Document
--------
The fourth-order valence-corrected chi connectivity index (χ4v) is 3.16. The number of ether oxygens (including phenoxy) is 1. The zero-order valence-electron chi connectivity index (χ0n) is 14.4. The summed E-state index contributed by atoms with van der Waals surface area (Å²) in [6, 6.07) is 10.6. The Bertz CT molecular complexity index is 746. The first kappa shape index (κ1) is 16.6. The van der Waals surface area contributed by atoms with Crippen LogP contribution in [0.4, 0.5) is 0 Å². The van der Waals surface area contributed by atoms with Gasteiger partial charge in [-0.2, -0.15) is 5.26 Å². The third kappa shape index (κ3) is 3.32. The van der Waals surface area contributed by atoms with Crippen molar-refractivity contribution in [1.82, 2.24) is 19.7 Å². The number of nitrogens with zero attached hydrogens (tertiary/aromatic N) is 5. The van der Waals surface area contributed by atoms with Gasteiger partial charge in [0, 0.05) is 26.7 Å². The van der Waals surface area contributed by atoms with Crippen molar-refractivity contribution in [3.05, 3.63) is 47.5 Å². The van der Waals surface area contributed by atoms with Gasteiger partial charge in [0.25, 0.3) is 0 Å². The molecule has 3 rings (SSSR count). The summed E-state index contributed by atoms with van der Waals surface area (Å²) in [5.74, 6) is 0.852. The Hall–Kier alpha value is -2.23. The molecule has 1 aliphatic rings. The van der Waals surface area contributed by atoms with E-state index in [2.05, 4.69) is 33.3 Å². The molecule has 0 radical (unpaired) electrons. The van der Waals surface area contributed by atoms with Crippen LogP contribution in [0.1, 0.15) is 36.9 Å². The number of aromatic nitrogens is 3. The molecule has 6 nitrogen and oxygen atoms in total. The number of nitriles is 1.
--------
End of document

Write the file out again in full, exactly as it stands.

The fourth-order valence-corrected chi connectivity index (χ4v) is 3.16. The number of ether oxygens (including phenoxy) is 1. The zero-order valence-electron chi connectivity index (χ0n) is 14.4. The summed E-state index contributed by atoms with van der Waals surface area (Å²) in [6, 6.07) is 10.6. The Bertz CT molecular complexity index is 746. The first kappa shape index (κ1) is 16.6. The van der Waals surface area contributed by atoms with Crippen LogP contribution in [0.4, 0.5) is 0 Å². The van der Waals surface area contributed by atoms with Gasteiger partial charge in [-0.2, -0.15) is 5.26 Å². The third kappa shape index (κ3) is 3.32. The van der Waals surface area contributed by atoms with Crippen molar-refractivity contribution in [1.82, 2.24) is 19.7 Å². The number of nitrogens with zero attached hydrogens (tertiary/aromatic N) is 5. The van der Waals surface area contributed by atoms with Gasteiger partial charge in [0, 0.05) is 26.7 Å². The van der Waals surface area contributed by atoms with Crippen molar-refractivity contribution in [3.05, 3.63) is 47.5 Å². The van der Waals surface area contributed by atoms with Gasteiger partial charge in [0.25, 0.3) is 0 Å². The molecule has 3 rings (SSSR count). The summed E-state index contributed by atoms with van der Waals surface area (Å²) in [5.74, 6) is 0.852. The Hall–Kier alpha value is -2.23. The molecule has 1 aliphatic rings. The van der Waals surface area contributed by atoms with E-state index in [2.05, 4.69) is 33.3 Å². The molecule has 0 radical (unpaired) electrons. The van der Waals surface area contributed by atoms with Crippen LogP contribution in [0.1, 0.15) is 36.9 Å². The number of aromatic nitrogens is 3. The molecule has 6 nitrogen and oxygen atoms in total. The number of nitriles is 1.